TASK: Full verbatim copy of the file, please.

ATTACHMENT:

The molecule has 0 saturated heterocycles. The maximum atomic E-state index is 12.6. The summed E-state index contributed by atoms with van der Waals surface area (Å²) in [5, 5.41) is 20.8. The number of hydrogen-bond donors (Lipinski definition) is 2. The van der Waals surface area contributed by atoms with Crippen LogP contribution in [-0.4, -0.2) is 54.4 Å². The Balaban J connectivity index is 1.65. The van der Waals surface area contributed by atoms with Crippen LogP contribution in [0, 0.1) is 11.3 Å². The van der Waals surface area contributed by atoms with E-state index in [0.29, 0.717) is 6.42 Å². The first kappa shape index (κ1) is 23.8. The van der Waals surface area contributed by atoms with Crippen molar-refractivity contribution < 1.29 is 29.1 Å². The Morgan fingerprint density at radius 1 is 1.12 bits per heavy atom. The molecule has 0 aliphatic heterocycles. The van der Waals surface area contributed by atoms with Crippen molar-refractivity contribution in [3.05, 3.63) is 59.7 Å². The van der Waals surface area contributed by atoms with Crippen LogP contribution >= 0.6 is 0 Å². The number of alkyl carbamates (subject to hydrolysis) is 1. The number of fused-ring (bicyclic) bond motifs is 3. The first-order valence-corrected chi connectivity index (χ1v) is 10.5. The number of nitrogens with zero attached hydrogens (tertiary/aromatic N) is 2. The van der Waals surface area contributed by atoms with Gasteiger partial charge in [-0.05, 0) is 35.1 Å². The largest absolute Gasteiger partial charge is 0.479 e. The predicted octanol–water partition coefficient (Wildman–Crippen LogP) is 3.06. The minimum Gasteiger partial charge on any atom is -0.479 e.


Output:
The molecule has 0 saturated heterocycles. The maximum atomic E-state index is 12.6. The summed E-state index contributed by atoms with van der Waals surface area (Å²) in [5, 5.41) is 20.8. The number of hydrogen-bond donors (Lipinski definition) is 2. The van der Waals surface area contributed by atoms with Crippen LogP contribution in [-0.4, -0.2) is 54.4 Å². The Balaban J connectivity index is 1.65. The van der Waals surface area contributed by atoms with Crippen LogP contribution in [0, 0.1) is 11.3 Å². The van der Waals surface area contributed by atoms with E-state index in [0.29, 0.717) is 6.42 Å². The first kappa shape index (κ1) is 23.8. The van der Waals surface area contributed by atoms with Crippen molar-refractivity contribution < 1.29 is 29.1 Å². The Morgan fingerprint density at radius 1 is 1.12 bits per heavy atom. The molecule has 0 aliphatic heterocycles. The van der Waals surface area contributed by atoms with Crippen molar-refractivity contribution in [3.05, 3.63) is 59.7 Å². The van der Waals surface area contributed by atoms with Crippen LogP contribution >= 0.6 is 0 Å². The number of alkyl carbamates (subject to hydrolysis) is 1. The number of fused-ring (bicyclic) bond motifs is 3. The first-order valence-corrected chi connectivity index (χ1v) is 10.5. The number of nitrogens with zero attached hydrogens (tertiary/aromatic N) is 2. The van der Waals surface area contributed by atoms with Gasteiger partial charge in [-0.05, 0) is 35.1 Å². The largest absolute Gasteiger partial charge is 0.479 e. The predicted octanol–water partition coefficient (Wildman–Crippen LogP) is 3.06. The minimum Gasteiger partial charge on any atom is -0.479 e.